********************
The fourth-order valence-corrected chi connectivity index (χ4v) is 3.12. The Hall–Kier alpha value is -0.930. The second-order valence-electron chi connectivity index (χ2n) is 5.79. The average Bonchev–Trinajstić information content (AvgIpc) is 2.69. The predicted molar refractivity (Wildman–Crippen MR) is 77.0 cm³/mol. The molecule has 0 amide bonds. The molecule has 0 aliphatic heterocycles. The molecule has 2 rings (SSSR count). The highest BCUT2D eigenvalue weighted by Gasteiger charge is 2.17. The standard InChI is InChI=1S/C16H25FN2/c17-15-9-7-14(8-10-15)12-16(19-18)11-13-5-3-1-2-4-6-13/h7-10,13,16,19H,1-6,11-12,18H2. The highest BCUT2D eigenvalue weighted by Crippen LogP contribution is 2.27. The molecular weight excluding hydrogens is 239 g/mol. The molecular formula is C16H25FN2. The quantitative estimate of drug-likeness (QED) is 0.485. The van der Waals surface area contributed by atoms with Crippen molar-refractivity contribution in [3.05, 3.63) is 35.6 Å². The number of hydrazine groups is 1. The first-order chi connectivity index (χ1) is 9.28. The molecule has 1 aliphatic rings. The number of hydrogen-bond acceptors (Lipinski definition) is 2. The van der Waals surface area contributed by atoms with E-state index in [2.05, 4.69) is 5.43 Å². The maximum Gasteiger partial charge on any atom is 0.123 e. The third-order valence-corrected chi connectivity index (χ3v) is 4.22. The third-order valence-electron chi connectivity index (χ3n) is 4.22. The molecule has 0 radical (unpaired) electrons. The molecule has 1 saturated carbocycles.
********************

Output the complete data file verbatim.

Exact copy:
The fourth-order valence-corrected chi connectivity index (χ4v) is 3.12. The Hall–Kier alpha value is -0.930. The second-order valence-electron chi connectivity index (χ2n) is 5.79. The average Bonchev–Trinajstić information content (AvgIpc) is 2.69. The predicted molar refractivity (Wildman–Crippen MR) is 77.0 cm³/mol. The molecule has 0 amide bonds. The molecule has 0 aliphatic heterocycles. The molecule has 2 rings (SSSR count). The highest BCUT2D eigenvalue weighted by Gasteiger charge is 2.17. The standard InChI is InChI=1S/C16H25FN2/c17-15-9-7-14(8-10-15)12-16(19-18)11-13-5-3-1-2-4-6-13/h7-10,13,16,19H,1-6,11-12,18H2. The highest BCUT2D eigenvalue weighted by Crippen LogP contribution is 2.27. The molecular weight excluding hydrogens is 239 g/mol. The molecular formula is C16H25FN2. The quantitative estimate of drug-likeness (QED) is 0.485. The van der Waals surface area contributed by atoms with Crippen molar-refractivity contribution in [3.05, 3.63) is 35.6 Å². The number of hydrazine groups is 1. The first-order chi connectivity index (χ1) is 9.28. The molecule has 1 aliphatic rings. The number of hydrogen-bond acceptors (Lipinski definition) is 2. The van der Waals surface area contributed by atoms with E-state index in [2.05, 4.69) is 5.43 Å². The maximum Gasteiger partial charge on any atom is 0.123 e. The third-order valence-corrected chi connectivity index (χ3v) is 4.22. The third-order valence-electron chi connectivity index (χ3n) is 4.22. The molecule has 0 radical (unpaired) electrons. The molecule has 1 saturated carbocycles.